IF YOU’VE REPRESSED the memory, summer 2010 was a cool and cloudy slog between Memorial Day and Labor Day, bookends which themselves sucked. “No worries!” we assured ourselves bravely at our Memorial Day barbecues. “May is always freezing!”

“And…so is June!” we chirped as school gave way to summer vacation, only now a little perkier, knowing that the dependable turning point, July 5—the day after the fireworks fest Northwest children grow up assuming must be some sort of pagan farewell-to-winter rite—was just a few weeks away. Of course I didn’t know then that July 5 would see me dangerously close to a campfire at a Port Townsend campground, burrito-wrapped in two wool blankets.

As days passed and July ripened into Julember, I began to despair. Where July ’09 had melted record books with temperatures reaching 103 degrees, this one dawned daily under a thick marine layer that never meaningfully burned off. We walked around clammy and breathless, feeling plastic-wrapped. Day after ridiculous day the sun would halfheartedly roll in around 3pm—if at all—only to take off again earlier and earlier on its annual death march from summer to winter solstice.

This might have been no problem, except that July is no ordinary page in the Seattle calendar. July is an icon—our only dependable ration of warmth, sunshine, long lavish light, and blessed relief from the damp. It’s the month for which we do our time the rest of the year; the one month that goes even partway toward redeeming November. We sleep in our sheets, leave the house without sweaters, linger bare-toed at the beach till the sun finally drops at 10pm. At last, tops come off on our convertibles, our baseball stadiums, and that one secret beach on Lake Washington. July in Seattle doesn’t bring mere weather; it fills the air with splendor.

It even holds the driest day of the year, July 29, amid a week in which Seattle stuns weather geeks by being one of the most arid places in the country. Brides, the Bellevue Arts Festival, and my mother (who annually scheduled our Puget Sound beach vacation for that week) have always known this—sure as they know Seafair Sunday will bring clouds, the first day of school will be too hot for our kids’ back-to-school outfits, and February will throw down a little stretch of frigid sunshine.

So surely I wasn’t the only one who felt betrayed and abandoned by July 2010—an unreliable and contrarian bad boyfriend of a month, oblivious to our needs. September is the gallant gent who tries to compensate—but who wants old darkening September against the fresh and verdant seductions of July?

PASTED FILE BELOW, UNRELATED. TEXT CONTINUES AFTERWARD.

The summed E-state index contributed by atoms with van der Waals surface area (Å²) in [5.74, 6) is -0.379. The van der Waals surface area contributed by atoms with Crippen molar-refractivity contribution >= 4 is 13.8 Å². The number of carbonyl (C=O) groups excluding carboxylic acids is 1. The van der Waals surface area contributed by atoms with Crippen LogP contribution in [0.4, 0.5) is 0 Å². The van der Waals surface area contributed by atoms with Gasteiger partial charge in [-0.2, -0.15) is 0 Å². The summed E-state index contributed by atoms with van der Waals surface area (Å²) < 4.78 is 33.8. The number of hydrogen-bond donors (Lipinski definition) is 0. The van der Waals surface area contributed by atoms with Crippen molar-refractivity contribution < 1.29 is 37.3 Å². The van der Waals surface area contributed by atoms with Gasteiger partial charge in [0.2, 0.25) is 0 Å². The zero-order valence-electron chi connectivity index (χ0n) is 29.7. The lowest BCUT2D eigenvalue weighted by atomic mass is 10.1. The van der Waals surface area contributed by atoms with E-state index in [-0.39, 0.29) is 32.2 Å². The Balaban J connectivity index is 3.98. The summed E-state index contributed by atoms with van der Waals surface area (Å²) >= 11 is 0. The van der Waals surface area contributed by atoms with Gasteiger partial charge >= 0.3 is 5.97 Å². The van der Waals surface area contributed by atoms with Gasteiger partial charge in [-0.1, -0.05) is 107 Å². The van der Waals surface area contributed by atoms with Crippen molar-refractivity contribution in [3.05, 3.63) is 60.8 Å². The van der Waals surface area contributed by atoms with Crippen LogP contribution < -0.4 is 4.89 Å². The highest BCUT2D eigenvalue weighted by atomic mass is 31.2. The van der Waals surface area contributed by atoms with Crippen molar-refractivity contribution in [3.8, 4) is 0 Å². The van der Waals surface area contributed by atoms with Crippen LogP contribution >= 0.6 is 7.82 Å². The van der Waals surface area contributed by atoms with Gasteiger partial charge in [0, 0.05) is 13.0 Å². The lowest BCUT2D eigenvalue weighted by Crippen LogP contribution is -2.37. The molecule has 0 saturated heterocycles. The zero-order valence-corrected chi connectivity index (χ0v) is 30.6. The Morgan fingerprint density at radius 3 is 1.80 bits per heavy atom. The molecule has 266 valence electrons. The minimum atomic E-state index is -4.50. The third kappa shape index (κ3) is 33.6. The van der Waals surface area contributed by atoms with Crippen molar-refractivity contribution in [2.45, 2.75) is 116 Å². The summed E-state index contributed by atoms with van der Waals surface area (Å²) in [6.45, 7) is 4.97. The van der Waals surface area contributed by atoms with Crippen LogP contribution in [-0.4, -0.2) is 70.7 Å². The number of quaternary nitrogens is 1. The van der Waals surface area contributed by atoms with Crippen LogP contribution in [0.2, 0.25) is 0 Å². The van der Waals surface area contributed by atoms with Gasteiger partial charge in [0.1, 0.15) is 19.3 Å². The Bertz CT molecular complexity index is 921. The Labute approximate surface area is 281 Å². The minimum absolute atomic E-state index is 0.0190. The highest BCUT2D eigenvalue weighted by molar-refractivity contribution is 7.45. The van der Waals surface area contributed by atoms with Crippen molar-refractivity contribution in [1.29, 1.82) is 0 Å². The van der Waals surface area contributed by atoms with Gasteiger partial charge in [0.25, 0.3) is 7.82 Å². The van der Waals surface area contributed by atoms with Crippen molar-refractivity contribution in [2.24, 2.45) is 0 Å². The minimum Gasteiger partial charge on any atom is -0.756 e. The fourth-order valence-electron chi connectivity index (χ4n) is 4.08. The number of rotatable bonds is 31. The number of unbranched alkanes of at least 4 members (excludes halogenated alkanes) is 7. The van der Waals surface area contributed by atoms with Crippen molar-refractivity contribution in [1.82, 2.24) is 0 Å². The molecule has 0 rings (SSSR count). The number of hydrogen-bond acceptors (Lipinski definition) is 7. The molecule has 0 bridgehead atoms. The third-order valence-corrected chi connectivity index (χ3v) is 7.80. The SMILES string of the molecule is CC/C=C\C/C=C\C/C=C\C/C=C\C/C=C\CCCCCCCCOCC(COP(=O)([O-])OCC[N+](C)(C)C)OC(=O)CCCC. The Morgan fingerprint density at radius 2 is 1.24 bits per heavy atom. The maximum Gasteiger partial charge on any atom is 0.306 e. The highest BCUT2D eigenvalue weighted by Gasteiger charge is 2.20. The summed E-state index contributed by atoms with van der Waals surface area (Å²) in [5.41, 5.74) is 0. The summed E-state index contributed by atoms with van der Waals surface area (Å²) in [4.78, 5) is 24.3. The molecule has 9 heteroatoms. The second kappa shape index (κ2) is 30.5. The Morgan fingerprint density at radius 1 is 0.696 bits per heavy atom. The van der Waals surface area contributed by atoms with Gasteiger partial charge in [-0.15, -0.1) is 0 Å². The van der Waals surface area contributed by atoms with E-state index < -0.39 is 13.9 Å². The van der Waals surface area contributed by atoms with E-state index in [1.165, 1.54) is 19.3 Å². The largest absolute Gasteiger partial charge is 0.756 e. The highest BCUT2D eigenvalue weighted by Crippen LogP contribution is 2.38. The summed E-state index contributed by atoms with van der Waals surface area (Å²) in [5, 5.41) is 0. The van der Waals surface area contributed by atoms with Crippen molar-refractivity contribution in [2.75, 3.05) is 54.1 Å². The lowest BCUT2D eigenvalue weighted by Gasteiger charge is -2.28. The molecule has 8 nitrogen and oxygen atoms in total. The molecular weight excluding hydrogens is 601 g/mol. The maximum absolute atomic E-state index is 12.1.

Here I should admit that my relationship with July has never been very functional: If it’s not fickle, it’s a control freak, enticing me to ditch work and chores and family obligations with its hottie charisma, then flooding me with guilt if I resist.

You know what I mean. In July we feel guilty if we ignore the laundry but guiltier if we do it; I’ve gone whole Julys without changing my sheets. The tyranny of a Seattle July is that we’re plagued with anxiety if we’re not spending every sun-drenched moment joyously rappelling down sheer mountain faces or circumnavigating Blake Island in a kayak. Its very perfection demands that we cram every unmet outdoor longing of the year into its 744 balmy hours.

Until last year. Perhaps I should be grateful. Instead I find myself mordantly obsessed with this July’s forecast.

I don’t know what it’s doing outside as you’re reading this, but the weather as I’m writing it is, whaddya know, chilly and wet. You will recall that our whole spring was like that. And although it may seem petty to whine about a few La Nina shivers (aka COLDEST SPRING IN RECORDED HISTORY) in the face of 
a season when the weather in some parts of the country actually killed people, our disappointment has been real and dispiriting—and only heightens our expectation of a glorious summer.

Because seriously—haven’t we earned it? I called Cliff Mass, the UW atmospheric sciences professor and unofficial king of Northwest weather geeks, to see if our sense of being due actually holds up. Do periods of bad weather right themselves into periods of sunshine? Turns out he’s researched that very thinking for a book about the history of weather forecasting. “That idea—that there’s some sort of magical balancing act in the weather—is ancient and comes up across cultures,” he told me. “And there’s no truth to it.”

Which means that this July could again bring, sob, 100 percent chance of laundry.

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